Novel Writing: Research

Research is an integral part of your novel writing process that does not have to be a tiresome, mentally-draining activity that you ‘simply must do’ in order to write your story.


It can be a thrilling and quite educational experience as your mind absorbs a range of topics and a wealth of information on history, geography, religion, physics, medicine, science, astronomy etc.


So how do you begin your research? First, identify the relevant topics and list them:

quantum mechanicsmid western towns1920s erafashion trends of the 80sways to commit murderthe supernaturalfight scenes...............


Now you know what you need to research, you may ask, Where and how? Where can you obtain material/information you need and how do you go about getting it done?

  • Visit Places


Research should never be limited to a seat in front your computer. Allow your research to take you places. Visit museums, historical landmarks/ settlements or a specific town or city… wherever necessary to carry out your research.

When I had begun writing Sans Espoir, I needed information on the layout of a hospital as well as the daily work routine and social interaction that goes on in its rooms and corridors. Of course, I could have simply relied on my own knowledge and memory, but I thought it would be more fun and interesting to visit a nearby hospital. And whilst exploring the building and speaking with patients and hospital staff, I made a video recording, narrating as I went along.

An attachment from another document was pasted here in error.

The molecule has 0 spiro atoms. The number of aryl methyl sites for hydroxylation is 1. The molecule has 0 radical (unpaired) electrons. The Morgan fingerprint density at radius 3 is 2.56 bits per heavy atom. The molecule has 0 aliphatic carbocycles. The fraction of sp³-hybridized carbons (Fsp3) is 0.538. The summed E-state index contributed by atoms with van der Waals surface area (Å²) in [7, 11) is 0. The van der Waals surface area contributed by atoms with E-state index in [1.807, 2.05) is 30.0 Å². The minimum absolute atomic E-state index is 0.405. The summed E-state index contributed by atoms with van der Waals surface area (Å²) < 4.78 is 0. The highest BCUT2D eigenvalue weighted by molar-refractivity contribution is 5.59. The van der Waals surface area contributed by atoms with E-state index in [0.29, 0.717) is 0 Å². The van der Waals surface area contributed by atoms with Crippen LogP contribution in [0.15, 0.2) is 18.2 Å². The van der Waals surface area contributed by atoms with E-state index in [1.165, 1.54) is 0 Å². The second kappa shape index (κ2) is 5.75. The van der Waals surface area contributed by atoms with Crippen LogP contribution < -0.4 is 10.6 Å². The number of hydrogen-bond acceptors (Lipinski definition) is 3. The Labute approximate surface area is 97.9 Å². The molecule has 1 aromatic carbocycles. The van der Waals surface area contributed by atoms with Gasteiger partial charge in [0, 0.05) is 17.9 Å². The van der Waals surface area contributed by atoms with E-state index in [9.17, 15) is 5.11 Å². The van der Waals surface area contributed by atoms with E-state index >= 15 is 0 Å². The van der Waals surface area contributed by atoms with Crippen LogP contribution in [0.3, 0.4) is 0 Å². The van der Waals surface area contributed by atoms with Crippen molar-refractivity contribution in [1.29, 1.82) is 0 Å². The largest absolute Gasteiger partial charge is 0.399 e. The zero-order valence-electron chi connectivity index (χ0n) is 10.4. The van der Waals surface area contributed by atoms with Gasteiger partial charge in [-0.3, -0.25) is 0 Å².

• Talk to others


We learn so much from our everyday interaction with people. Especially if you wish to research a particular culture, ethnic group, town,city etc., you will realize that the personal knowledge, experiences and family history someone would share, can be more valuable and reliable than simply googling it.

  • Writing Communities


Writing communities are a definite channel of support when researching information and facts. I remember when I was writing Summer Moments, I needed to research American small town life in the 1980s era. The members of The Writer’s Coffeehouse proved to be invaluable to my research as they were able to share detailed, factual information based on real life events and personal experiences. So why not join a writing community?

  • Reading Novels


Hey, writers are readers too! Reading your favourite book by your favourite author can be a form of subconscious research. The information our brain stores whilst we enjoy our leisure reading, filters its way into our pens when a plot, character or setting presents itself as we write.

  • Research your research


Yes that’s right. Before using the information you’ve gathered, you need to verify your facts. Always double check your sources and confirm reliability and credibility.

  • Be Selective


Of course, when you’re done with all your research, you will need to narrow it down. Edit your collected data and prioritize on how much information is actually needed. You may be surprised that after editing your research, only a few lines may suffice.

Research is ongoing. Throughout the process of writing your novel, you will always have areas that will require research whether it’s as complicated as quantum mechanics or as simple as finding an appropriate synonym.

So never view research as a task. Have fun! It can be a most educationally rewarding, intensely exciting, super adventurous part of your novel writing!

Until next time,

I’ll be collecting memories in distant sands!

Kimelene Carr

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